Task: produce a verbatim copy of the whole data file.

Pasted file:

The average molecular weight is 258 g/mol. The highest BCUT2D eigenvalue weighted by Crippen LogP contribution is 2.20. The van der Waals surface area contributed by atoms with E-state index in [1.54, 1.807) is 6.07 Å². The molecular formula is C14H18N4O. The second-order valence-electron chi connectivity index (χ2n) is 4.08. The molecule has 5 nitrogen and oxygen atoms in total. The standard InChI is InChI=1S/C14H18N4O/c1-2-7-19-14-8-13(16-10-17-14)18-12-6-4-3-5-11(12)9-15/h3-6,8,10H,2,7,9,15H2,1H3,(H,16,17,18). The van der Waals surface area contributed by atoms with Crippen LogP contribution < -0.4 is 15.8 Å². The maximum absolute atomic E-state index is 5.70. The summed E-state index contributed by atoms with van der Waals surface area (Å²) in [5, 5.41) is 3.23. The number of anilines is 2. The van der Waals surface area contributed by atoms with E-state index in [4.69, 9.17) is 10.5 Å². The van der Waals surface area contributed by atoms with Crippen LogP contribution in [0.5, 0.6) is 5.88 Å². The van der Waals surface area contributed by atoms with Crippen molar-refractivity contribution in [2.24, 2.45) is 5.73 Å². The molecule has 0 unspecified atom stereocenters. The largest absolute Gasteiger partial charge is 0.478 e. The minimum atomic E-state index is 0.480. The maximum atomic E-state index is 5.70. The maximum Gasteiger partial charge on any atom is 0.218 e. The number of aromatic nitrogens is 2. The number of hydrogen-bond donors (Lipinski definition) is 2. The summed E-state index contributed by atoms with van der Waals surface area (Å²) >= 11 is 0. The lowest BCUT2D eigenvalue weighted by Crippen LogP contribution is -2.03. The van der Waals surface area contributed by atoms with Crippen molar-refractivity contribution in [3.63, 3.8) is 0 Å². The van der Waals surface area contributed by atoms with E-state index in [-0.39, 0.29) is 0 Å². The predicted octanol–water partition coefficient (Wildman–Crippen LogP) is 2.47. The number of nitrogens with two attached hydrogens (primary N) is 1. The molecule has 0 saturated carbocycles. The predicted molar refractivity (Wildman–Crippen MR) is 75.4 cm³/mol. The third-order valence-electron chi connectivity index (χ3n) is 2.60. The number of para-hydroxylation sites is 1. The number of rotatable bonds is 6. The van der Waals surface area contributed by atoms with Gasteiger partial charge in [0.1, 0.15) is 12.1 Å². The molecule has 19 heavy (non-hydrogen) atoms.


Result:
The average molecular weight is 258 g/mol. The highest BCUT2D eigenvalue weighted by Crippen LogP contribution is 2.20. The van der Waals surface area contributed by atoms with E-state index in [1.54, 1.807) is 6.07 Å². The molecular formula is C14H18N4O. The second-order valence-electron chi connectivity index (χ2n) is 4.08. The molecule has 5 nitrogen and oxygen atoms in total. The standard InChI is InChI=1S/C14H18N4O/c1-2-7-19-14-8-13(16-10-17-14)18-12-6-4-3-5-11(12)9-15/h3-6,8,10H,2,7,9,15H2,1H3,(H,16,17,18). The van der Waals surface area contributed by atoms with Crippen LogP contribution < -0.4 is 15.8 Å². The maximum absolute atomic E-state index is 5.70. The summed E-state index contributed by atoms with van der Waals surface area (Å²) in [5, 5.41) is 3.23. The number of anilines is 2. The van der Waals surface area contributed by atoms with E-state index in [4.69, 9.17) is 10.5 Å². The van der Waals surface area contributed by atoms with Crippen LogP contribution in [0.5, 0.6) is 5.88 Å². The van der Waals surface area contributed by atoms with Crippen molar-refractivity contribution in [2.24, 2.45) is 5.73 Å². The molecule has 0 unspecified atom stereocenters. The largest absolute Gasteiger partial charge is 0.478 e. The minimum atomic E-state index is 0.480. The maximum atomic E-state index is 5.70. The maximum Gasteiger partial charge on any atom is 0.218 e. The number of aromatic nitrogens is 2. The number of hydrogen-bond donors (Lipinski definition) is 2. The summed E-state index contributed by atoms with van der Waals surface area (Å²) >= 11 is 0. The lowest BCUT2D eigenvalue weighted by Crippen LogP contribution is -2.03. The van der Waals surface area contributed by atoms with Crippen molar-refractivity contribution in [3.63, 3.8) is 0 Å². The van der Waals surface area contributed by atoms with E-state index in [-0.39, 0.29) is 0 Å². The predicted octanol–water partition coefficient (Wildman–Crippen LogP) is 2.47. The number of nitrogens with two attached hydrogens (primary N) is 1. The molecule has 0 saturated carbocycles. The predicted molar refractivity (Wildman–Crippen MR) is 75.4 cm³/mol. The third-order valence-electron chi connectivity index (χ3n) is 2.60. The number of para-hydroxylation sites is 1. The number of rotatable bonds is 6. The van der Waals surface area contributed by atoms with Gasteiger partial charge in [0.1, 0.15) is 12.1 Å². The molecule has 19 heavy (non-hydrogen) atoms.